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Coronavirus: First death should be 'wake-up call' to Northern Ireland public, says virologist


The first death of a coronavirus patients has been recorded in Northern Ireland (Ben Birchall/PA)

The first death of a coronavirus patients has been recorded in Northern Ireland (Ben Birchall/PA)

The first death of a coronavirus patients has been recorded in Northern Ireland (Ben Birchall/PA)

Northern Ireland has been warned to brace itself for further coronavirus deaths over the next couple of weeks.

Dr Connor Bamford, a virologist at Queen’s University Belfast, urged the public to not let up in the fight against the pandemic after an elderly man was confirmed on Thursday to be first person here to die from Covid-19.

The death was announced by Health Minister Robin Swann who revealed the male patient - who had underlying health issues - passed away in a hospital in the greater Belfast area.

Dr Bamford said it was always a case of not if but when health authorities experienced the first coronavirus fatality, stressing measures such social distancing and the closure of schools is the “new normal”.

A total of 77 people have tested positive for Covid-19 in Northern Ireland as of Thursday. Meanwhile, in the Republic, 557 people have tested positive and three people have died, according to the latest figures.

Condolences have paid to the loved ones of the elderly man, with the First Minister and Deputy First Minister - along with Mr Swann - all expressing sympathy.

Stormont leader Arlene Foster described the news as a “sad day for Northern Ireland”.

“This is not unexpected news. We knew that this pandemic would inevitably cost precious lives,” she continued.

“We cannot stop it. But it is incumbent on all of us to do whatever we can to slow its spread and shield those most vulnerable from the effects of this virus.”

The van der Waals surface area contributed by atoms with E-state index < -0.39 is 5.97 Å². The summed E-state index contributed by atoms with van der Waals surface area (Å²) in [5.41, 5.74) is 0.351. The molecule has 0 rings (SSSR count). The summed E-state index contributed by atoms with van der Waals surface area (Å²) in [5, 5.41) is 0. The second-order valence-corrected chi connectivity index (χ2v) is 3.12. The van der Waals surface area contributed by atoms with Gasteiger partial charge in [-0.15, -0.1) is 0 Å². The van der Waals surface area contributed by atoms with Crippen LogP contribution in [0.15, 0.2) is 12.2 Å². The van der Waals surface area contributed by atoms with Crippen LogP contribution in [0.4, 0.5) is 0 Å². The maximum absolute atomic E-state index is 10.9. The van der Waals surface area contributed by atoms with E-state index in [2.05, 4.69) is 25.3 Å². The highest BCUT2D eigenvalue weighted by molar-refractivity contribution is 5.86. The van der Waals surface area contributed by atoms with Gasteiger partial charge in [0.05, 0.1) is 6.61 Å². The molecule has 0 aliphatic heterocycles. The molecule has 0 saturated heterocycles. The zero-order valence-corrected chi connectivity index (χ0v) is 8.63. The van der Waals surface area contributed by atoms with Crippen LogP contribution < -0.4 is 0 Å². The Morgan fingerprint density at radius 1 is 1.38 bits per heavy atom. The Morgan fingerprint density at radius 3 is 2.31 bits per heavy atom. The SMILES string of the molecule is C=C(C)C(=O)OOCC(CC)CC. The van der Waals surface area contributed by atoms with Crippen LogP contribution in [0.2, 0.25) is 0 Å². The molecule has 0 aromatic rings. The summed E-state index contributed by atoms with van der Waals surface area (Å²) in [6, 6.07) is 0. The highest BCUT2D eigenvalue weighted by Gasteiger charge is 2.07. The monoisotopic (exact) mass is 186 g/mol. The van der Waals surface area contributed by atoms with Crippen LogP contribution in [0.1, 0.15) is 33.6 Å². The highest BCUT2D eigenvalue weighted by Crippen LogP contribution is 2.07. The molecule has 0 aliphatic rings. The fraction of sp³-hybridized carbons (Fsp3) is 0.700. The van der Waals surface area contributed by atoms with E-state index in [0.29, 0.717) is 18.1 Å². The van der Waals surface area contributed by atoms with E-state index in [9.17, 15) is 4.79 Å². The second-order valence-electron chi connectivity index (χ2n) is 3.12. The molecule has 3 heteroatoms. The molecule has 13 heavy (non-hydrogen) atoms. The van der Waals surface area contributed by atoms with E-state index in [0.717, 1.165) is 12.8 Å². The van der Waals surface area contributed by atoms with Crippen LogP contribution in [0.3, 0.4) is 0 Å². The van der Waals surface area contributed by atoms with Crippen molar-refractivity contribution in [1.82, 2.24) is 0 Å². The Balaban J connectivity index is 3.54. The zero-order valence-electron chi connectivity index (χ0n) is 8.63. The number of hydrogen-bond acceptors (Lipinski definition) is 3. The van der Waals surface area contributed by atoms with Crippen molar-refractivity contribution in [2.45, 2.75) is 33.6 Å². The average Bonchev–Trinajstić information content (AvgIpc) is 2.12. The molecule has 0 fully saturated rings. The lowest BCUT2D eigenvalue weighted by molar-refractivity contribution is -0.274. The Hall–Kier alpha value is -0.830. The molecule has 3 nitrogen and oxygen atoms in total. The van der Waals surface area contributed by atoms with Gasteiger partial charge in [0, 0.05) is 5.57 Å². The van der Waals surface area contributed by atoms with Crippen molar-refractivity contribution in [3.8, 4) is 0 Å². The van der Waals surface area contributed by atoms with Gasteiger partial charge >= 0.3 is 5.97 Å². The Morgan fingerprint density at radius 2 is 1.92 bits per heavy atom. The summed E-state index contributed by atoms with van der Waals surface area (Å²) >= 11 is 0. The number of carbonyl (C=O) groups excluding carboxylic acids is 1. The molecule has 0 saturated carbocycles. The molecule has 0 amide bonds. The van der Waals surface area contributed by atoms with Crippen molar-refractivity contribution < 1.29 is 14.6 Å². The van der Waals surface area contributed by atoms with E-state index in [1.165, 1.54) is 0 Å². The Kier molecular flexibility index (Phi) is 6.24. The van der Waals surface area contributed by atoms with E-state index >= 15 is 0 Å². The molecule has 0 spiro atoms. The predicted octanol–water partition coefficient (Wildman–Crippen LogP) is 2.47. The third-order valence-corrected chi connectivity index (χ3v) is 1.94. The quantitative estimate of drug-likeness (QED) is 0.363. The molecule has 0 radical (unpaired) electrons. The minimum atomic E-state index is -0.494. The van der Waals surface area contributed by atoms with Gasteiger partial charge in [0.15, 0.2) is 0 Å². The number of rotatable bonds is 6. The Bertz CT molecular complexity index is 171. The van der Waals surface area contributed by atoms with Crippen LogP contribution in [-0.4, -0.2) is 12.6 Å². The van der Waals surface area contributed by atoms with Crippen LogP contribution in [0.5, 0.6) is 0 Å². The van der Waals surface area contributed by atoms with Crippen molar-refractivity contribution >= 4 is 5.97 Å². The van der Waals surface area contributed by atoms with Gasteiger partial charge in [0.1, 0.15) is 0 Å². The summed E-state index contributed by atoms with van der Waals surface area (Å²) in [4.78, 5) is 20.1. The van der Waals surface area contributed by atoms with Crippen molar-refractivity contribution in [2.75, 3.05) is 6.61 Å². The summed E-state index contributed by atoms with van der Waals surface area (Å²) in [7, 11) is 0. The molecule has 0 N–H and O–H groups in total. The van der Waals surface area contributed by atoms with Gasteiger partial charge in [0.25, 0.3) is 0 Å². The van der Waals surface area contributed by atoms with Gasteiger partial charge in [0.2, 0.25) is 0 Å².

Research fellow at QUB and virologist Dr Connor Bamford

Research fellow at QUB and virologist Dr Connor Bamford

Research fellow at QUB and virologist Dr Connor Bamford

Echoing her plea, Dr Bamford stressed the first coronavirus death is a “wake-up call” to the public not to ignore the seriousness of this health crisis.

“This is really unfortunate but it was to be expected. We know the virus can infect people and can spread in a small proportion (of people) it can lead to serious illness and death,” he told the Belfast Telegraph.

“We know numbers have been increasing and that once you get over a certain number of cases you would expect a death and unfortunately this is what has happened.

“And we should expect more deaths over the next couple of weeks and months. I think this just reinforces the severity and why people need to take these public health measures like hand hygiene and social distancing seriously.”

“People should expect these numbers to go up, and to use this as a reminder that this is a quite a serious thing for the community and do everything we can to reduce its spread.

“If we can alter our behaviour we can limit it. Use this a wake-up call. This is the new normal for the next couple of months.”

Dr Bamford also warned the actual number of cases is likely to be more than 10 times higher than the confirmed number here.

He continued: “We don’t know how many cases we have, for one, we’re only testing the sickest. So you’re missing the vast majority of cases, so undoubtedly these (case) numbers are grossly underestimating the actual true burden of it.

“Undoubtedly we probably have around 1,000 total cases at the minute. The number of deaths is probably pretty accurate because we are testing those who are the sickest and it would be hard to miss, so those numbers are accurate.”

“It’s all about prevention, flattening the curve. Most people are going to be okay, it’s only a small number of

people that it will be fatal. This is really about stopping the spread.“

He added: “Don’t go to work, work from home, wash your hands more.”

Meanwhile, Arlene Foster paid tribute to the health service staff who had treated the patient.

“Our thoughts and prayers are first and foremost with the family and friends of the patient who has died. And we are immeasurably grateful to our health service staff who cared for this person,” she said.

Her comments were echoed by Michelle O’Neill, who said the death underlines the importance of the public playing its role in halting community transmission of the infection.

“At the heart of this is a person who has lost their life to Covid-19. While we knew this day would come, it doesn’t make it any less devastating for the loved ones of that individual.

“I offer them my heartfelt sympathy at this difficult time,” said the Deputy First Minister.

“This sad news brings home to us all why it is so important to take every step possible to protect ourselves and the most vulnerable. The social distancing measures we are urging everyone to take are not easy, but they are necessary.

“We all have a part to play in keeping people safe and ultimately saving lives.”

Belfast Telegraph